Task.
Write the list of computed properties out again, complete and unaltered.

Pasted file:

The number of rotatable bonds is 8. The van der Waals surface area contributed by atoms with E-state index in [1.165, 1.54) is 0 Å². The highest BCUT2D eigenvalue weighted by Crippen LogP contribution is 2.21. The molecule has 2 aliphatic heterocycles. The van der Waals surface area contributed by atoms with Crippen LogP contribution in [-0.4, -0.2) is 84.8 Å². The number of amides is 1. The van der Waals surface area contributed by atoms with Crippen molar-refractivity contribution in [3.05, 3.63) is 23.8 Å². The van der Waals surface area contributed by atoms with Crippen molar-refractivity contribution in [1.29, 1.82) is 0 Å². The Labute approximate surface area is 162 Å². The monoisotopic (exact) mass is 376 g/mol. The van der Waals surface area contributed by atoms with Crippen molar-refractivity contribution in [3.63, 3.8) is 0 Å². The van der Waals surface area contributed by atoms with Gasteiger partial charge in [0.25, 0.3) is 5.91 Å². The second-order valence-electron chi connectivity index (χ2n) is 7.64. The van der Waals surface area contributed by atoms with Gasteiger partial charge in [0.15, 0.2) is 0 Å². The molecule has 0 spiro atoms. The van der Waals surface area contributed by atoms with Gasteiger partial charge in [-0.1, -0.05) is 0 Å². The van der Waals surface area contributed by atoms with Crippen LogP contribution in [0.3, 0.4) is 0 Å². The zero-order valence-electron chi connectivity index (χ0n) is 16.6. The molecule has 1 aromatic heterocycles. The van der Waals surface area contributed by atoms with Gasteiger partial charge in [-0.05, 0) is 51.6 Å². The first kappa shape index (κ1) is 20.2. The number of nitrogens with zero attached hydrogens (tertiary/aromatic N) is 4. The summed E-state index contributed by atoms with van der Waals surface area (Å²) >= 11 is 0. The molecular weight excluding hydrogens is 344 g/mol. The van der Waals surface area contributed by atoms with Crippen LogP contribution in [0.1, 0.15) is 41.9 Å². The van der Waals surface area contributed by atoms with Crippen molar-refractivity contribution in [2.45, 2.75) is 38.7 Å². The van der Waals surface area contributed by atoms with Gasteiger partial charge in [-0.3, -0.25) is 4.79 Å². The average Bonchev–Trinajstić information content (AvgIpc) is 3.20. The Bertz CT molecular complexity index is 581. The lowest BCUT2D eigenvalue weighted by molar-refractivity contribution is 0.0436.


The number of rotatable bonds is 8. The van der Waals surface area contributed by atoms with E-state index in [1.165, 1.54) is 0 Å². The highest BCUT2D eigenvalue weighted by Crippen LogP contribution is 2.21. The molecule has 2 aliphatic heterocycles. The van der Waals surface area contributed by atoms with Crippen LogP contribution in [-0.4, -0.2) is 84.8 Å². The number of amides is 1. The van der Waals surface area contributed by atoms with Crippen molar-refractivity contribution in [3.05, 3.63) is 23.8 Å². The van der Waals surface area contributed by atoms with Crippen molar-refractivity contribution in [1.29, 1.82) is 0 Å². The Labute approximate surface area is 162 Å². The monoisotopic (exact) mass is 376 g/mol. The van der Waals surface area contributed by atoms with Crippen molar-refractivity contribution in [3.63, 3.8) is 0 Å². The van der Waals surface area contributed by atoms with Gasteiger partial charge in [0.25, 0.3) is 5.91 Å². The second-order valence-electron chi connectivity index (χ2n) is 7.64. The van der Waals surface area contributed by atoms with Gasteiger partial charge in [0.15, 0.2) is 0 Å². The molecule has 0 spiro atoms. The van der Waals surface area contributed by atoms with Gasteiger partial charge in [-0.1, -0.05) is 0 Å². The van der Waals surface area contributed by atoms with Crippen LogP contribution in [0.3, 0.4) is 0 Å². The zero-order valence-electron chi connectivity index (χ0n) is 16.6. The molecule has 1 aromatic heterocycles. The van der Waals surface area contributed by atoms with Gasteiger partial charge in [-0.05, 0) is 51.6 Å². The first kappa shape index (κ1) is 20.2. The number of nitrogens with zero attached hydrogens (tertiary/aromatic N) is 4. The summed E-state index contributed by atoms with van der Waals surface area (Å²) >= 11 is 0. The molecular weight excluding hydrogens is 344 g/mol. The van der Waals surface area contributed by atoms with Crippen LogP contribution in [0.1, 0.15) is 41.9 Å². The van der Waals surface area contributed by atoms with Crippen molar-refractivity contribution in [2.45, 2.75) is 38.7 Å². The van der Waals surface area contributed by atoms with Gasteiger partial charge in [-0.3, -0.25) is 4.79 Å². The average Bonchev–Trinajstić information content (AvgIpc) is 3.20. The Bertz CT molecular complexity index is 581. The lowest BCUT2D eigenvalue weighted by molar-refractivity contribution is 0.0436.